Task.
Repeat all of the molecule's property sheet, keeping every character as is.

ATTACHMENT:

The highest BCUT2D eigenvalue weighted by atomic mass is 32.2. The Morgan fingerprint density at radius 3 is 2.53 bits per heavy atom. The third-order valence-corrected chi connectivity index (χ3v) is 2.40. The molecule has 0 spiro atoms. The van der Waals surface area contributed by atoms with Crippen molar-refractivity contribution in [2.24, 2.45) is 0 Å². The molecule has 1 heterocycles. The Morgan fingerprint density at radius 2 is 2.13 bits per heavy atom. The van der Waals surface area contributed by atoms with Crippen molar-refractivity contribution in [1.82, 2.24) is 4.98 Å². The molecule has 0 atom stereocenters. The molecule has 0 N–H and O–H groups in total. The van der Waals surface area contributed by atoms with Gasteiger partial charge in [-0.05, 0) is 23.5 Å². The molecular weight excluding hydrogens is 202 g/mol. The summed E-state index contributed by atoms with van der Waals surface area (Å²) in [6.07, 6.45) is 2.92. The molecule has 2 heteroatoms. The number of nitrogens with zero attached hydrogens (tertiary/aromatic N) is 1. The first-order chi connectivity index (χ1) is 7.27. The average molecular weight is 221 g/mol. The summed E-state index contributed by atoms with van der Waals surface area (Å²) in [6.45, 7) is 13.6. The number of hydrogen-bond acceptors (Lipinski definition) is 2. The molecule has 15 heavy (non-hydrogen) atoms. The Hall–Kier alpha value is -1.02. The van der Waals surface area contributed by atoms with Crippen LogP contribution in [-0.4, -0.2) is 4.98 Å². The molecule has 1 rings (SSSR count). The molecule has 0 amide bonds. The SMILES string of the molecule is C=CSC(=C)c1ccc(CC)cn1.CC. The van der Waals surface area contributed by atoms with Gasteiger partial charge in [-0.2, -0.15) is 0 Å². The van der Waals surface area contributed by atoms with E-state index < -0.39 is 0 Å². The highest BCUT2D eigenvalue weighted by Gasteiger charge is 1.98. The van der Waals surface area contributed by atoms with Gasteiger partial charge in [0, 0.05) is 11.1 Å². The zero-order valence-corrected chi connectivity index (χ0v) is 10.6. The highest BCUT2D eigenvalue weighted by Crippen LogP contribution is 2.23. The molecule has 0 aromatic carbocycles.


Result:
The highest BCUT2D eigenvalue weighted by atomic mass is 32.2. The Morgan fingerprint density at radius 3 is 2.53 bits per heavy atom. The third-order valence-corrected chi connectivity index (χ3v) is 2.40. The molecule has 0 spiro atoms. The van der Waals surface area contributed by atoms with Crippen molar-refractivity contribution in [2.24, 2.45) is 0 Å². The molecule has 1 heterocycles. The Morgan fingerprint density at radius 2 is 2.13 bits per heavy atom. The van der Waals surface area contributed by atoms with Crippen molar-refractivity contribution in [1.82, 2.24) is 4.98 Å². The molecule has 0 atom stereocenters. The molecule has 0 N–H and O–H groups in total. The van der Waals surface area contributed by atoms with Gasteiger partial charge in [-0.05, 0) is 23.5 Å². The molecular weight excluding hydrogens is 202 g/mol. The summed E-state index contributed by atoms with van der Waals surface area (Å²) in [6.07, 6.45) is 2.92. The molecule has 2 heteroatoms. The number of nitrogens with zero attached hydrogens (tertiary/aromatic N) is 1. The first-order chi connectivity index (χ1) is 7.27. The average molecular weight is 221 g/mol. The summed E-state index contributed by atoms with van der Waals surface area (Å²) in [6.45, 7) is 13.6. The number of hydrogen-bond acceptors (Lipinski definition) is 2. The molecule has 15 heavy (non-hydrogen) atoms. The Hall–Kier alpha value is -1.02. The van der Waals surface area contributed by atoms with Crippen LogP contribution in [-0.4, -0.2) is 4.98 Å². The molecule has 1 rings (SSSR count). The molecule has 0 amide bonds. The SMILES string of the molecule is C=CSC(=C)c1ccc(CC)cn1.CC. The van der Waals surface area contributed by atoms with Gasteiger partial charge in [-0.2, -0.15) is 0 Å². The van der Waals surface area contributed by atoms with E-state index < -0.39 is 0 Å². The highest BCUT2D eigenvalue weighted by Gasteiger charge is 1.98. The van der Waals surface area contributed by atoms with Gasteiger partial charge in [0, 0.05) is 11.1 Å². The zero-order valence-corrected chi connectivity index (χ0v) is 10.6. The highest BCUT2D eigenvalue weighted by Crippen LogP contribution is 2.23. The molecule has 0 aromatic carbocycles.